“I would not say that the process of adoption is cumbersome, but the rules must be strictly followed.
“This is because we want to make sure that we are placing a child with the right people and sometimes the process may take up to three years.
“It is important to note that the adoption process is in stages; before a child is given out counselling and home visit will be carried out by a probation officer.
“This is followed by the interim order whereby the child is placed with the adopter on a three-month trial.
“There is the final adoption order because we want the best environment for our children.
“We have monitoring officers who pay unannounced visits and make evaluations.
“This is important because we want our children to be adopted into a happy and loving environment,” he said.
According to him, a woman is recognised as the adopter and in the case of marriage, the husband is also required to submit a letter of consent stating his total support of the wife’s intention to adopt a child.
The husband, he said, must make a pledge to take care of and recognise the child as his.
“The law stipulates that the adoptee has the rights accruable to a biological child and the adopter must be ready to accept and recognise those rights.
“Traditional rulers and religious leaders play no role in adoption and it is important to reiterate that the Social Welfare Department is the only government agency vested with power to carry out adoption in the state.
“We also have biological parents who relinquish custody of a child for adoption due to poverty and other factors,” he said.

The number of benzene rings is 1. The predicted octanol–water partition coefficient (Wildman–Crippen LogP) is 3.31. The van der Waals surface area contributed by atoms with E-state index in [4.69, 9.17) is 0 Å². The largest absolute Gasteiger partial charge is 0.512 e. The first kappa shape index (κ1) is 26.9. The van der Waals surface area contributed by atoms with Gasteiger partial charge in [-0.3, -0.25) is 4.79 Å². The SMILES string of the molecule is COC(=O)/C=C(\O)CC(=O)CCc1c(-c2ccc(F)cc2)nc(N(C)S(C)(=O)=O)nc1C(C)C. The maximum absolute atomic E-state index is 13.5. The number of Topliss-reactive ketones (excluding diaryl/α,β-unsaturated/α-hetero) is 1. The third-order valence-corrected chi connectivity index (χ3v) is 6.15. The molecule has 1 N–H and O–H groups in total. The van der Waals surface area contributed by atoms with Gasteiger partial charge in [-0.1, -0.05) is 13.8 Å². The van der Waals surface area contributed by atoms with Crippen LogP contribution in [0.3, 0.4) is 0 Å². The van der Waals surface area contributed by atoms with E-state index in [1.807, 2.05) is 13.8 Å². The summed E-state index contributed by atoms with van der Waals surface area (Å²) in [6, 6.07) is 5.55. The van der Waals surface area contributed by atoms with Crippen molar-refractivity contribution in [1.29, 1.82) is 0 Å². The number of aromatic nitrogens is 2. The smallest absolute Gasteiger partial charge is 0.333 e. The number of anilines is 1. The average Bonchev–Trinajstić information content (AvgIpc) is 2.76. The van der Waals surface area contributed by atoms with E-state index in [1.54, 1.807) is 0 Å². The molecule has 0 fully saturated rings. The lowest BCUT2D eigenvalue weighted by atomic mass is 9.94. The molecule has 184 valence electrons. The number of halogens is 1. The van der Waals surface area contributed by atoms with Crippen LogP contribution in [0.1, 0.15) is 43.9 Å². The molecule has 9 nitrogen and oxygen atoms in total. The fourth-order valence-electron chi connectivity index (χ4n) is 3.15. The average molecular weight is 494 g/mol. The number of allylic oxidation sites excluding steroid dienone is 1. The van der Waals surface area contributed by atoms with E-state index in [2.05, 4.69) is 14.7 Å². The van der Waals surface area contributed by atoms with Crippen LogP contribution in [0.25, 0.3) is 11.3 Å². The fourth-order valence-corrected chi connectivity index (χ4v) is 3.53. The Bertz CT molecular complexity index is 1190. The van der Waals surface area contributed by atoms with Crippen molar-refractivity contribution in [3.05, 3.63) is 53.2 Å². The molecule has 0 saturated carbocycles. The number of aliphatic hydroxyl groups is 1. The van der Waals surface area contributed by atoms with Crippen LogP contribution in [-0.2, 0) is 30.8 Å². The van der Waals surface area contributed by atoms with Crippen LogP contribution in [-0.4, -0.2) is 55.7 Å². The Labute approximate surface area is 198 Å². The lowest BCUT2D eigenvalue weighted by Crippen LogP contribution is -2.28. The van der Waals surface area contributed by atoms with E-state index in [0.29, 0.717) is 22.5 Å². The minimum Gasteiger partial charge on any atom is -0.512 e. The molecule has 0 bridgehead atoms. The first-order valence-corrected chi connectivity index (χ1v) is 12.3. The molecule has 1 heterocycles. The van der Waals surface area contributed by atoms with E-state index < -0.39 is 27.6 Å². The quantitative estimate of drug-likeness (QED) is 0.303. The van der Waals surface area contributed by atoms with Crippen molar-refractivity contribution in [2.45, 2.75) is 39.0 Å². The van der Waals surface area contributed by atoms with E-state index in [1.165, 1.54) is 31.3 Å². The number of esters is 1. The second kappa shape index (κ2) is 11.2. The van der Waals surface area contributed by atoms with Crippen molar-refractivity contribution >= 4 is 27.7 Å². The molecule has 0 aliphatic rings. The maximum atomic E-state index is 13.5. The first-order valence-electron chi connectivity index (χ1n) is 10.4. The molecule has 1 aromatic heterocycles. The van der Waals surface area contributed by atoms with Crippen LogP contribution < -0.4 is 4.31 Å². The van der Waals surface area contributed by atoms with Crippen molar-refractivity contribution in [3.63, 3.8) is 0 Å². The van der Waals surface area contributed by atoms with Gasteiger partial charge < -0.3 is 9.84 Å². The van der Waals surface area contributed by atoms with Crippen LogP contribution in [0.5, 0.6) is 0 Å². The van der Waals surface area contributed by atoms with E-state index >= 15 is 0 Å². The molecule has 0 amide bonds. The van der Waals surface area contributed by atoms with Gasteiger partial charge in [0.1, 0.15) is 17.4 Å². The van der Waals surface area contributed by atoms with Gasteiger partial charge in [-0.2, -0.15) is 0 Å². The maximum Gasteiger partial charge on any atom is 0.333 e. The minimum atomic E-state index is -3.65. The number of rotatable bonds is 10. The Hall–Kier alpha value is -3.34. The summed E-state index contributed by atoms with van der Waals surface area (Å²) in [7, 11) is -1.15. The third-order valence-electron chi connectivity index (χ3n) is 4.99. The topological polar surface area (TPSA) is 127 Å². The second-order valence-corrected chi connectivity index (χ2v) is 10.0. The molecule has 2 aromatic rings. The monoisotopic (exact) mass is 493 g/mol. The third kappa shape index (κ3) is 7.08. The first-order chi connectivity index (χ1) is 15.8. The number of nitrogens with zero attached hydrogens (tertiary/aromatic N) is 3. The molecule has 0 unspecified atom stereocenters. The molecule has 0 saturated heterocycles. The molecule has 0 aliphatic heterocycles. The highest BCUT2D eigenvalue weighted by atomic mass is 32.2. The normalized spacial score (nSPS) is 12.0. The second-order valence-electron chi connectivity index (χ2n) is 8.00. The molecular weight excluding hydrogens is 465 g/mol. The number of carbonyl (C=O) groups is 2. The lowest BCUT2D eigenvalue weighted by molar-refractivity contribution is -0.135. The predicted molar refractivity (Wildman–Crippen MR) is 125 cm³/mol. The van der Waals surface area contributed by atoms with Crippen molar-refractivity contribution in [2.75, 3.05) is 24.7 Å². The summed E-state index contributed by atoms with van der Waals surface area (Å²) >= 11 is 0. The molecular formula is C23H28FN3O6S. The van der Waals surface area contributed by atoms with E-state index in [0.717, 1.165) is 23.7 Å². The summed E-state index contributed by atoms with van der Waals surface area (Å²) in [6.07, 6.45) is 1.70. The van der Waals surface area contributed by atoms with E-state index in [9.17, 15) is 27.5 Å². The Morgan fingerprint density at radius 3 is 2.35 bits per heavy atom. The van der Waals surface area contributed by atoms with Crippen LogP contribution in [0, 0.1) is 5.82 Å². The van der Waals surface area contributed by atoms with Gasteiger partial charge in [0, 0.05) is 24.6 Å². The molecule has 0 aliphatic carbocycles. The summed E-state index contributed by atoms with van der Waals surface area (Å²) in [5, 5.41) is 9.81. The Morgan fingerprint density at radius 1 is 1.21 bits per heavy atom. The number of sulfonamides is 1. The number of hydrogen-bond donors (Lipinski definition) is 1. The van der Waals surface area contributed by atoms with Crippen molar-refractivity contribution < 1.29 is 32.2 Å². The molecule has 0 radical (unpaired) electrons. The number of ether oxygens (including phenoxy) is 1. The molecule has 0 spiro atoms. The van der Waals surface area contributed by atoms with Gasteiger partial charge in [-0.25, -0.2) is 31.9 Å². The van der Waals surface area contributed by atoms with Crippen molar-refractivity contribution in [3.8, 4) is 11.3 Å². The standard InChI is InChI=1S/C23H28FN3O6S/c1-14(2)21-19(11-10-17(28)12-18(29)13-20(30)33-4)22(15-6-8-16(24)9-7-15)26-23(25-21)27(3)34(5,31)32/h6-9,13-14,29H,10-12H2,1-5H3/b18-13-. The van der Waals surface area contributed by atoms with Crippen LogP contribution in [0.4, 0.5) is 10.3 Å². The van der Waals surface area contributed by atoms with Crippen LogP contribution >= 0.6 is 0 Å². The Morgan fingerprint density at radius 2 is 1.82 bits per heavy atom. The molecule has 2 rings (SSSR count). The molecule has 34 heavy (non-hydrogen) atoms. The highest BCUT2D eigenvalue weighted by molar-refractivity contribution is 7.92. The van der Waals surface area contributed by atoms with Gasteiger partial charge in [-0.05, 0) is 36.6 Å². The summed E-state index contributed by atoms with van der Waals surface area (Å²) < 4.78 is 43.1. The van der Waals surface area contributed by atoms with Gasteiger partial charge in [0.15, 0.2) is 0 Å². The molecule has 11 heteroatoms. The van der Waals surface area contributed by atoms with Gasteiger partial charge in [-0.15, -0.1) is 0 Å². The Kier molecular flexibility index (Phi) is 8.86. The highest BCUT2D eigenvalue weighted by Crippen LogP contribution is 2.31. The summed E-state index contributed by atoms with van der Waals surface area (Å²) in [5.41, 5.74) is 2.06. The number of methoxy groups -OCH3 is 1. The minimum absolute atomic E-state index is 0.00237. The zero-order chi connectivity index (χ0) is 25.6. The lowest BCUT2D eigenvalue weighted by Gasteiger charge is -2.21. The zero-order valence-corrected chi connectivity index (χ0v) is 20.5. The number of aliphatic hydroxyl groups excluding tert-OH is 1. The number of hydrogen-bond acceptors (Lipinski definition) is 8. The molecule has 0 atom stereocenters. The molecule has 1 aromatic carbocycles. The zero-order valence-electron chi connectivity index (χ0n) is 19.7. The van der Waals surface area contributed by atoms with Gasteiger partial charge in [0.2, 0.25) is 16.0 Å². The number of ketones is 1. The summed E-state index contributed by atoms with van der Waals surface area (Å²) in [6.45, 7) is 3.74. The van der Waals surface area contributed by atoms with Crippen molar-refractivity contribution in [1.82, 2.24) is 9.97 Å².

Grace Lawal, a social worker at Shekinah Orphanage Home, Ibadan, said while the procedure of adoption was not cumbersome, there were more adopters than babies available for adoption.
According to her, giving up any child for adoption in any orphanage in the state is the sole responsibility of the state’s Department of Social welfare.
“A prospective adopter will approach the Ministry of Women Affairs to express interest,’’ he said.
In Kwara State, the state Commissioner for Women Affairs and Social Development, Toibat Ahmed, says childless couples have the opportunity to adopt babies without hurdles although a formal procedure was in place.
“In this ministry, the procedure for adoption is very simple; the couple will write a formal letter for adoption and there after fill a form.
“They will also conduct a medical checkup in a certified hospital and get an approval from the court of law and the child will become their own,” she said.
The commissioner, however, said that adopters would be given six months probation, after which they have full right parental rights on the child.